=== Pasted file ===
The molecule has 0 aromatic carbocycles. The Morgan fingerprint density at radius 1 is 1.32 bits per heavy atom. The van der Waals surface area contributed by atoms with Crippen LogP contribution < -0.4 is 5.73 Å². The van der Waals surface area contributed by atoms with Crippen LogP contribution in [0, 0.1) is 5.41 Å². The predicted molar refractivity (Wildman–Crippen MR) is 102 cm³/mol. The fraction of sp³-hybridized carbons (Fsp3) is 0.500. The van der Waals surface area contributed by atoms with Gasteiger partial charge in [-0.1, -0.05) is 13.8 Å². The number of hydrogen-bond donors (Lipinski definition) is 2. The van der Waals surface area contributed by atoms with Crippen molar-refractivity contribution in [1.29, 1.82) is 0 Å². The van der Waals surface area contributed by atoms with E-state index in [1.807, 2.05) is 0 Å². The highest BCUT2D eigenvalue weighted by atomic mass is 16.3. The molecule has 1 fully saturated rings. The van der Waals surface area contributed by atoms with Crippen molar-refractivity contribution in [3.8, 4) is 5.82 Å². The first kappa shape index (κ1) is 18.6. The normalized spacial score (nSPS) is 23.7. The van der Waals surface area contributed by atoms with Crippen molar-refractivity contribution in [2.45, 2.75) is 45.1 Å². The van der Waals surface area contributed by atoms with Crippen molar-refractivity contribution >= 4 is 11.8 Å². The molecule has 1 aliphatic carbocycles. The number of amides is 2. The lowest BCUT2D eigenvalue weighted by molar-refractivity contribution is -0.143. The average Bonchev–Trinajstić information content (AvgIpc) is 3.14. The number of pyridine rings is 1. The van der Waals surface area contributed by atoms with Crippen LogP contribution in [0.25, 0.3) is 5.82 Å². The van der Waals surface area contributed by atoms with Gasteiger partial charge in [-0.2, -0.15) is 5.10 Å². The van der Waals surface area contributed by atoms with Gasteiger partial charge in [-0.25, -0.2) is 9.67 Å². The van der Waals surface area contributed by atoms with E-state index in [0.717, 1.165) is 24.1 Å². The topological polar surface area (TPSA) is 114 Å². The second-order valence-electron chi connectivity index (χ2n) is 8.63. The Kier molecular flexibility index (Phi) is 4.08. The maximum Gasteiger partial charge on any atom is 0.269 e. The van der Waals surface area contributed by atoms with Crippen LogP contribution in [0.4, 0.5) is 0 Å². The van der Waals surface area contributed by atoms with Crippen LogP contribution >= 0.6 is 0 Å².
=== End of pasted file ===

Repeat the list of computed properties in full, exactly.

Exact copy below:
The molecule has 0 aromatic carbocycles. The Morgan fingerprint density at radius 1 is 1.32 bits per heavy atom. The van der Waals surface area contributed by atoms with Crippen LogP contribution < -0.4 is 5.73 Å². The van der Waals surface area contributed by atoms with Crippen LogP contribution in [0, 0.1) is 5.41 Å². The predicted molar refractivity (Wildman–Crippen MR) is 102 cm³/mol. The fraction of sp³-hybridized carbons (Fsp3) is 0.500. The van der Waals surface area contributed by atoms with Gasteiger partial charge in [-0.1, -0.05) is 13.8 Å². The number of hydrogen-bond donors (Lipinski definition) is 2. The van der Waals surface area contributed by atoms with Crippen molar-refractivity contribution in [1.29, 1.82) is 0 Å². The van der Waals surface area contributed by atoms with E-state index in [1.807, 2.05) is 0 Å². The highest BCUT2D eigenvalue weighted by atomic mass is 16.3. The molecule has 1 fully saturated rings. The van der Waals surface area contributed by atoms with Crippen molar-refractivity contribution in [3.8, 4) is 5.82 Å². The first kappa shape index (κ1) is 18.6. The normalized spacial score (nSPS) is 23.7. The van der Waals surface area contributed by atoms with Crippen molar-refractivity contribution in [2.45, 2.75) is 45.1 Å². The van der Waals surface area contributed by atoms with Crippen molar-refractivity contribution >= 4 is 11.8 Å². The molecule has 1 aliphatic carbocycles. The number of amides is 2. The lowest BCUT2D eigenvalue weighted by molar-refractivity contribution is -0.143. The average Bonchev–Trinajstić information content (AvgIpc) is 3.14. The number of pyridine rings is 1. The van der Waals surface area contributed by atoms with Crippen LogP contribution in [0.25, 0.3) is 5.82 Å². The van der Waals surface area contributed by atoms with Gasteiger partial charge in [-0.2, -0.15) is 5.10 Å². The van der Waals surface area contributed by atoms with Gasteiger partial charge in [-0.25, -0.2) is 9.67 Å². The van der Waals surface area contributed by atoms with E-state index in [0.717, 1.165) is 24.1 Å². The topological polar surface area (TPSA) is 114 Å². The second-order valence-electron chi connectivity index (χ2n) is 8.63. The Kier molecular flexibility index (Phi) is 4.08. The maximum Gasteiger partial charge on any atom is 0.269 e. The van der Waals surface area contributed by atoms with Crippen LogP contribution in [0.4, 0.5) is 0 Å². The van der Waals surface area contributed by atoms with Crippen LogP contribution >= 0.6 is 0 Å².